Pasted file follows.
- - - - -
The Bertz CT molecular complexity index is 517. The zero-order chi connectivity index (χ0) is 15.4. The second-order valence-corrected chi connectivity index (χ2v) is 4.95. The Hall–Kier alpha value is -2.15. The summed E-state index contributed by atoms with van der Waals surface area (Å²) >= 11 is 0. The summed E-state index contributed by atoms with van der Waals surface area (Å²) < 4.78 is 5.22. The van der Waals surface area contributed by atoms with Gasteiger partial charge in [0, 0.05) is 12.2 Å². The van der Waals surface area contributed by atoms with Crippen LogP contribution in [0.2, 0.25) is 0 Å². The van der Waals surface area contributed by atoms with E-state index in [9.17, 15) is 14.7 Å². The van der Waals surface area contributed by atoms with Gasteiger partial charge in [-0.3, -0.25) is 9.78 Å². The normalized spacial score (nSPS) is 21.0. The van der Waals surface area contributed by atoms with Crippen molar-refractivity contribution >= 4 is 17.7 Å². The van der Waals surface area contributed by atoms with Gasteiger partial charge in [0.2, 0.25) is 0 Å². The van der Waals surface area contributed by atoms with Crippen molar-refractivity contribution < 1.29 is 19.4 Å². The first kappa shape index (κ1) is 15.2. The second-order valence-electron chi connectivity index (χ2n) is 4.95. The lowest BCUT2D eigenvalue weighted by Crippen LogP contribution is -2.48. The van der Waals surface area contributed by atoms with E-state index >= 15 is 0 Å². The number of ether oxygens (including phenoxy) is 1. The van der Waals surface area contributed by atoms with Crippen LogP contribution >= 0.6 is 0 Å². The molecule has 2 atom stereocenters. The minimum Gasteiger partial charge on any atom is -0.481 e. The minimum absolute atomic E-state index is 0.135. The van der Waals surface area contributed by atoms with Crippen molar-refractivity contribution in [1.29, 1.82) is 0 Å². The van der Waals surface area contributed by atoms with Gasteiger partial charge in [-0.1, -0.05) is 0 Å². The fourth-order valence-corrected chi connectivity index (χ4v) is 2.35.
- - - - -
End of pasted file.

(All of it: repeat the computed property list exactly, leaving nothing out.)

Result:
The Bertz CT molecular complexity index is 517. The zero-order chi connectivity index (χ0) is 15.4. The second-order valence-corrected chi connectivity index (χ2v) is 4.95. The Hall–Kier alpha value is -2.15. The summed E-state index contributed by atoms with van der Waals surface area (Å²) >= 11 is 0. The summed E-state index contributed by atoms with van der Waals surface area (Å²) < 4.78 is 5.22. The van der Waals surface area contributed by atoms with Gasteiger partial charge in [0, 0.05) is 12.2 Å². The van der Waals surface area contributed by atoms with Crippen LogP contribution in [0.2, 0.25) is 0 Å². The van der Waals surface area contributed by atoms with E-state index in [9.17, 15) is 14.7 Å². The van der Waals surface area contributed by atoms with Gasteiger partial charge in [-0.3, -0.25) is 9.78 Å². The normalized spacial score (nSPS) is 21.0. The van der Waals surface area contributed by atoms with Crippen molar-refractivity contribution >= 4 is 17.7 Å². The van der Waals surface area contributed by atoms with Gasteiger partial charge in [0.2, 0.25) is 0 Å². The van der Waals surface area contributed by atoms with Crippen molar-refractivity contribution < 1.29 is 19.4 Å². The first kappa shape index (κ1) is 15.2. The second-order valence-electron chi connectivity index (χ2n) is 4.95. The lowest BCUT2D eigenvalue weighted by Crippen LogP contribution is -2.48. The van der Waals surface area contributed by atoms with E-state index >= 15 is 0 Å². The number of ether oxygens (including phenoxy) is 1. The van der Waals surface area contributed by atoms with Crippen LogP contribution >= 0.6 is 0 Å². The molecule has 2 atom stereocenters. The minimum Gasteiger partial charge on any atom is -0.481 e. The minimum absolute atomic E-state index is 0.135. The van der Waals surface area contributed by atoms with Crippen molar-refractivity contribution in [1.29, 1.82) is 0 Å². The van der Waals surface area contributed by atoms with Gasteiger partial charge in [-0.1, -0.05) is 0 Å². The fourth-order valence-corrected chi connectivity index (χ4v) is 2.35.